Clarity, lyricism and emotive appeal were the hallmarks of Rekha Bhat Kotemane's vocal recital

One of the recent cultural programmes as part of the Every Friday Cultural Evening series was the Hindustani classical vocal concert of Rekha Bhat Kotemane of Yellapur, Uttara Kannada district, a disciple of Pandit Ganapathi Bhat Hasanagi.

Rekha commenced her recital with a vilambit khayal in the beautiful evening melody Raga Marubihag. This much loved raga is of recent vintage and Maru Bihag in currency is widely acknowledged to be a product of the progenitor of Athrauli- Jaipur Gharana Ustad Alladiya Khan's prodigious imagination. Hailing from the Kalyan That, the raga also incorporates the features of Bihag from Bilawal family. Departing from the conventional and rather predictable choice of the famous khayal bandish “Rasiya na javo” in this raga, Rekha Bhat took up a “Ramrang” composition composed by the late Pt. Ramashray Jha in her vilambit rendition. Rekha could have invested her delineation of this composition with more emotive feeling. Her ‘alap' avartans in the khayal brought out the mellifluous aspect of her ‘gayaki' commendably. The clarity and ease with which she embellished her rendition with ‘sargams' was noteworthy. Over the years and in the course of its journey across regions, the raga Marubihag has acquired quaint touches and flavours often reflecting the idiosyncrasies of a creative artiste and this was clearly discernible in Rekha's exploration of the raga. The “taankari” in the drut teen tal chota khayal rendition “Naina Basi Chabi Tore” was ably compensated by redemptive flashes of lyrical “sargam” taans.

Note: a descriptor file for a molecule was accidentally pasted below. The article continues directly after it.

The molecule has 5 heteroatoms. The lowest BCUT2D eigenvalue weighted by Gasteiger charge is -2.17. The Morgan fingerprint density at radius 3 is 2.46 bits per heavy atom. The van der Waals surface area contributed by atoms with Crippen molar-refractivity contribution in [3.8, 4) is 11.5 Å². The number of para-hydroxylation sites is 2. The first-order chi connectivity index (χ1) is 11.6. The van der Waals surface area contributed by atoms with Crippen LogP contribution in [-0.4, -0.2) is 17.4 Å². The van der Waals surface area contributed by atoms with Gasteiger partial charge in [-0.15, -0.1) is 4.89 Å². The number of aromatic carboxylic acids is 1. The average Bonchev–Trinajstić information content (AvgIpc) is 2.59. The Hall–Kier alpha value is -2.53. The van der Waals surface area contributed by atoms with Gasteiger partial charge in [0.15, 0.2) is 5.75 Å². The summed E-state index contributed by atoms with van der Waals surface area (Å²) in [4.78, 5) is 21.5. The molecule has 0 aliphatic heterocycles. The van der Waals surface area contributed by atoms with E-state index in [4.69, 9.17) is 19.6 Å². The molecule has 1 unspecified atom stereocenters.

In celebration of the monsoon season, Rekha presented two compositions in Raga Soor Malhar. The madhyalaya teental composition “Garjat Ghana Kare” was also surprisingly a Pt. Ramashray Jha composition. This was followed by a lively rendition of the brisk and sprightly composition “Badarwa barsan lagi”, a signature composition in this raga.

However, the rich emotive appeal of Rekha's gayaki and its lyricism were unmistakably seen in her rendition of the bhavageete “Ella Maretiruvaga” by the Kannada poet Nisar Ahmed. It was an unusual choice for a khayal artiste, nevertheless Rekha's sensitive handling of this bhavageete in raga Bhagashree was impressive and showcased her potentialities as a highly accomplished artiste in light classical genres. Madhusudan Bhat and Keshav Joshi accompanied Rekha Bhat on the harmonium and tabla respectively. Rekha Bhat concluded her recital with the rendition of “Bansiwale ne man moha”, a composition of vidwan Swati Tirunal in raga Bhairavi.

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